Friday, February 01, 2019

The Preferential Option for the Criminal

As mentioned previously on this blog, there is going to be no restoration of the West until a re-evangelisation of the people occurs.  For a variety of reasons, I don't feel that the Protestant churches have the ability to execute this function, which leaves the Catholic Church as the only institution capable of doing so. If the Catholic Church fails, it's all over. Fortunately we have the word of Christ, so we're going to win.

However, as things stand, the Catholic Church is in a lot of trouble and is fighting for its survival. Therefore before any re-evangelisation can occur it needs to get its own house in order and therefore its problems, and the battles to fix them, are of vital concern to anyone with an interest in a Western restoration.

From my perspective the Church has several deep theological and structural faults which have seriously hampered its ability to tackle Modernism. The sexual abuse saga in many ways illustrates some of the problems affecting the Church and I think it's worthwhile looking into them in order to diagnose, and then work out correctives to these institutional pathologies. And as an aside, I think that Francis is correct in that a simple "judicial" approach to this affair is wrong, and that a deeper analysis of the problem is required.

As I see it, the institutional failure in response to this crisis has several dimension which include.
1) Clericalism, which in this instance is the presumption of priestly impeccability by virtue of holding the office.
2) The avoidance of scandal. Which in this instance meaning the preservation of reputation at the expense of truth.

3)The influence of materialistic psychology which viewed moral fault as an "organic disease" which absolved the the guilt of perpetrator by removing responsibility because "he was sick".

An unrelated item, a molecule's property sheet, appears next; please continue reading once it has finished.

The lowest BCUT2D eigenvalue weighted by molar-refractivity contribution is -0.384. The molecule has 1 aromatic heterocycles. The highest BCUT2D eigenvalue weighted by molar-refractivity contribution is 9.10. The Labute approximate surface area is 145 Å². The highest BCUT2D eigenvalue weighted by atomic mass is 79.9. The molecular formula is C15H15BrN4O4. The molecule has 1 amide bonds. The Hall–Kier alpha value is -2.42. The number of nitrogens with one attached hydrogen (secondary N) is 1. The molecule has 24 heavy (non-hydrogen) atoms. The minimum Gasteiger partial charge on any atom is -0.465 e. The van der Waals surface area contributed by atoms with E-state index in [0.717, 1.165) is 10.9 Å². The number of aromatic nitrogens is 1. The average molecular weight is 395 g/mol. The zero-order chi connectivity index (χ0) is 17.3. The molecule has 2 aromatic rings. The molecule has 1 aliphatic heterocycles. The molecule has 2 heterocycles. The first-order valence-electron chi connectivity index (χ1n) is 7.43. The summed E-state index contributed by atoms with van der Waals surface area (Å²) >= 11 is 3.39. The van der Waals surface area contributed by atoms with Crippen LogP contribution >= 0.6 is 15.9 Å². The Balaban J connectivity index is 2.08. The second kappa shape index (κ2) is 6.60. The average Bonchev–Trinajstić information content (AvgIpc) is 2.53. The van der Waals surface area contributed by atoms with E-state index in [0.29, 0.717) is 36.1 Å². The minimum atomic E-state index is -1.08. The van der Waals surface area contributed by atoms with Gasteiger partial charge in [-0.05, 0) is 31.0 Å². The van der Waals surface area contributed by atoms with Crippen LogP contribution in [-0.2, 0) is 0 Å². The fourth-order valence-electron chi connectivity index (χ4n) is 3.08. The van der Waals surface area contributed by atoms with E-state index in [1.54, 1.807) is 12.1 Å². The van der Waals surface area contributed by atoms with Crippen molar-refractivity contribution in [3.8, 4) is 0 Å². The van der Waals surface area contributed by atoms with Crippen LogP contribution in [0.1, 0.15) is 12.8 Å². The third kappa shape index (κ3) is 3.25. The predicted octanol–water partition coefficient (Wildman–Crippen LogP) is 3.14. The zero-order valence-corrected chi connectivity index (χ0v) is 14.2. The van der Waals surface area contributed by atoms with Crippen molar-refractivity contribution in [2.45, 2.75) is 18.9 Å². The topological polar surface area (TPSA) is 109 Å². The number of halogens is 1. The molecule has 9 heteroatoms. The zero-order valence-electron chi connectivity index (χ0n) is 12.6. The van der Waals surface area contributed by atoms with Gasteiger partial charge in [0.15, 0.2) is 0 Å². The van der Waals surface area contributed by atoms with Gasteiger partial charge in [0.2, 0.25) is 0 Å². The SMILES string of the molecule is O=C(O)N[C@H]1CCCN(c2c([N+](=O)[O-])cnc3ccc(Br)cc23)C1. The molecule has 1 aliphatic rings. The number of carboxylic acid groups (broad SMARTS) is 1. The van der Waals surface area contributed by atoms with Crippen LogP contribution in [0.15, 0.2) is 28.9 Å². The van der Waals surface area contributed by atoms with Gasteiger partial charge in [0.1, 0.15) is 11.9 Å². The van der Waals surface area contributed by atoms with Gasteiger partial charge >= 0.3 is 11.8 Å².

4) Theological developments in the 20th Century which elevated the role of Mercy at the expense of Justice. i.e. the victim doesn't matter.
I actually think that this last one (4) is probably the biggest issue. Issues like homosexuality and greed are actually peripheral, as they they determine the types of crimes committed not the institutional response to them. What reports into the corruption of the Church have shown is that it was equally inept at punishing or reporting crimes no matter what their nature. Hetero's, homo's and thieves were all given free passes.

I suppose a good illustration of what I'm getting at is by looking at latest amendment to the Catechism of the Catholic Church on the subject of the Death Penalty.
The death penalty

2267. Recourse to the death penalty on the part of legitimate authority, following a fair trial, was long considered an appropriate response to the gravity of certain crimes and an acceptable, albeit extreme, means of safeguarding the common good.

Today, however, there is an increasing awareness that the dignity of the person is not lost even after the commission of very serious crimes. In addition, a new understanding has emerged of the significance of penal sanctions imposed by the state. Lastly, more effective systems of detention have been developed, which ensure the due protection of citizens but, at the same time, do not definitively deprive the guilty of the possibility of redemption.

Consequently, the Church teaches, in the light of the Gospel, that “the death penalty is inadmissible because it is an attack on the inviolability and dignity of the person”, and she works with determination for its abolition worldwide.

Astute readers will notice that the whole focus on the entry is primarily on the criminal and their redemption, secondarily on the protection of society, with there being no mention at all of the justice owed to the victim: The victim doesn't matter.